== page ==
A lot of exhibitions have points of interest but leave me feeling a little short-changed. I often dont realise this at the time, but occasionally I see something truly inspiring.
The idea behind Everything Was Moving at the Barbican, London, is to collate the work of Independent photographers who were working in the 1960’s and 1970’s, each as a show within a show. Each collection also represents social change, or a perspective of the time. Twelve photographers have been chosen;
David Goldblatt, South Africa with Ernest Cole, William Eggleston views of Americas South sharply contrast with those of Bruce Davidson which cover the civil rights movement. (these last two really did it for me).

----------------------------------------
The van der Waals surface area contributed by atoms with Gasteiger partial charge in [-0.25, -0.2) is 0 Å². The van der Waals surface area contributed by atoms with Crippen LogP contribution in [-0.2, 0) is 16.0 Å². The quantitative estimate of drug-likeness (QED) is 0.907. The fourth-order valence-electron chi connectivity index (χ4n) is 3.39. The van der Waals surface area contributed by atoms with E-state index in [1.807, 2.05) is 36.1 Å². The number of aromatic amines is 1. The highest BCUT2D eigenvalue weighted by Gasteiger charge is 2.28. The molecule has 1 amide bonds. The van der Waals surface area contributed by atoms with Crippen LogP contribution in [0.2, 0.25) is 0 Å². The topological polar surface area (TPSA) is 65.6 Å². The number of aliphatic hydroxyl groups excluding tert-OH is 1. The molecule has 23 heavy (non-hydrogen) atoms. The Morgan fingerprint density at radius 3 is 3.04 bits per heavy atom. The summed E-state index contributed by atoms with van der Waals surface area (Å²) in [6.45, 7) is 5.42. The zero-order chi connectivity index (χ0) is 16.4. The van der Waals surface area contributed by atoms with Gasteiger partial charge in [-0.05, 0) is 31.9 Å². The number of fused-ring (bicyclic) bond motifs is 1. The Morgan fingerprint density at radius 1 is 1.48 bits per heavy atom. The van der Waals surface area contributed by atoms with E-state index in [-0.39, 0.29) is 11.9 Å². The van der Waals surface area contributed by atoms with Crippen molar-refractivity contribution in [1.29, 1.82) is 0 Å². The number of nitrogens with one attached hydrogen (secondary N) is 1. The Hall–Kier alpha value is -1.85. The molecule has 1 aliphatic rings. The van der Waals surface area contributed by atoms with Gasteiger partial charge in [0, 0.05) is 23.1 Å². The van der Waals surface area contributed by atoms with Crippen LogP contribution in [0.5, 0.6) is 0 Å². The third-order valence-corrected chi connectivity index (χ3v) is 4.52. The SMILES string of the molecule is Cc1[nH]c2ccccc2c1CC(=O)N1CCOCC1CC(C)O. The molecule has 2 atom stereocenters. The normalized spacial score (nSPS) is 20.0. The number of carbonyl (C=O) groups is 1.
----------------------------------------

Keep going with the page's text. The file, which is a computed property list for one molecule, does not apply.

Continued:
Its a brief post, and excuse the rushed links to the others: Graciela Iturbide, Boris Mikhailov, Shomei Tomatsu (post nuclear Japan and subsequent Americanization), Larry Burrows (good link), Li Zhensheng, Malick Sidibe, Raghubir Singh and Sigmar Polke.
True, theres a lot going on, and the exhibition has received criticism for that. It’s boldly curated to describe the period, and the way it illustrates the period of change within different cultures is impressive, as is as the range in styles of photography. It’s also easy to pick and chose what appeals to your sensibilites and take that with you. If you’re interested in photo essays, documentary its a must. Impressive!
In other news I had a momentary cigarette lapse after two months, the day before new year!
I’m being good again but it sucks… these two will explain, though you’ll have to skip to 1 min in for the singing.
EXHIBITION REVIEW : Image credited Bruce Dickinson